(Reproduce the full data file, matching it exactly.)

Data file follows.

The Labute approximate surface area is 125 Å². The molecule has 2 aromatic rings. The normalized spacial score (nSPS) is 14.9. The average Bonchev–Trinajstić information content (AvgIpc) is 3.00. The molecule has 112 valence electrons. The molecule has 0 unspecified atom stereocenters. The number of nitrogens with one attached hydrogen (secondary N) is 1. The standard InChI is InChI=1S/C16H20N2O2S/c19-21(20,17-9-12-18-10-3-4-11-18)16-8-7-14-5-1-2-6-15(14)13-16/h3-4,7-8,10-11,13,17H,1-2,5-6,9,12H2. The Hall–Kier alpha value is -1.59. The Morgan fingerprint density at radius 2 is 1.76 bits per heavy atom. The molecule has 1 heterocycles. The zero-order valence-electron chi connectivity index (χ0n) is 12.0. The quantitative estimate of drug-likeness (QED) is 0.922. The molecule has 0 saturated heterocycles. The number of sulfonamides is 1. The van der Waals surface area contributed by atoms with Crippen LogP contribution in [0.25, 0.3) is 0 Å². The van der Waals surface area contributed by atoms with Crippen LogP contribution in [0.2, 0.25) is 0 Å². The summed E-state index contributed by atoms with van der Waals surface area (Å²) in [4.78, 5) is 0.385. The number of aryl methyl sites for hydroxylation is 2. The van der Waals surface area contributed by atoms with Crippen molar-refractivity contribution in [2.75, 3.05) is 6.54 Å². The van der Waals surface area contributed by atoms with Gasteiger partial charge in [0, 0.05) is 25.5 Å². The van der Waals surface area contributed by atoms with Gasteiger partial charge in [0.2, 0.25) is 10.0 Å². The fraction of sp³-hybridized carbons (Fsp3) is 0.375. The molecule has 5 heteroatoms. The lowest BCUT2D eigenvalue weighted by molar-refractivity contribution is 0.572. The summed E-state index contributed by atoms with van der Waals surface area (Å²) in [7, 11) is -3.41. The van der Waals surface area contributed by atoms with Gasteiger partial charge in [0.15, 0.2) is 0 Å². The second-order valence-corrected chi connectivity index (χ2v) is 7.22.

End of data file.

The Labute approximate surface area is 125 Å². The molecule has 2 aromatic rings. The normalized spacial score (nSPS) is 14.9. The average Bonchev–Trinajstić information content (AvgIpc) is 3.00. The molecule has 112 valence electrons. The molecule has 0 unspecified atom stereocenters. The number of nitrogens with one attached hydrogen (secondary N) is 1. The standard InChI is InChI=1S/C16H20N2O2S/c19-21(20,17-9-12-18-10-3-4-11-18)16-8-7-14-5-1-2-6-15(14)13-16/h3-4,7-8,10-11,13,17H,1-2,5-6,9,12H2. The Hall–Kier alpha value is -1.59. The Morgan fingerprint density at radius 2 is 1.76 bits per heavy atom. The molecule has 1 heterocycles. The zero-order valence-electron chi connectivity index (χ0n) is 12.0. The quantitative estimate of drug-likeness (QED) is 0.922. The molecule has 0 saturated heterocycles. The number of sulfonamides is 1. The van der Waals surface area contributed by atoms with Crippen LogP contribution in [0.25, 0.3) is 0 Å². The van der Waals surface area contributed by atoms with Crippen LogP contribution in [0.2, 0.25) is 0 Å². The summed E-state index contributed by atoms with van der Waals surface area (Å²) in [4.78, 5) is 0.385. The number of aryl methyl sites for hydroxylation is 2. The van der Waals surface area contributed by atoms with Crippen molar-refractivity contribution in [2.75, 3.05) is 6.54 Å². The van der Waals surface area contributed by atoms with Gasteiger partial charge in [0, 0.05) is 25.5 Å². The van der Waals surface area contributed by atoms with Gasteiger partial charge in [0.2, 0.25) is 10.0 Å². The fraction of sp³-hybridized carbons (Fsp3) is 0.375. The molecule has 5 heteroatoms. The lowest BCUT2D eigenvalue weighted by molar-refractivity contribution is 0.572. The summed E-state index contributed by atoms with van der Waals surface area (Å²) in [7, 11) is -3.41. The van der Waals surface area contributed by atoms with Gasteiger partial charge in [0.15, 0.2) is 0 Å². The second-order valence-corrected chi connectivity index (χ2v) is 7.22.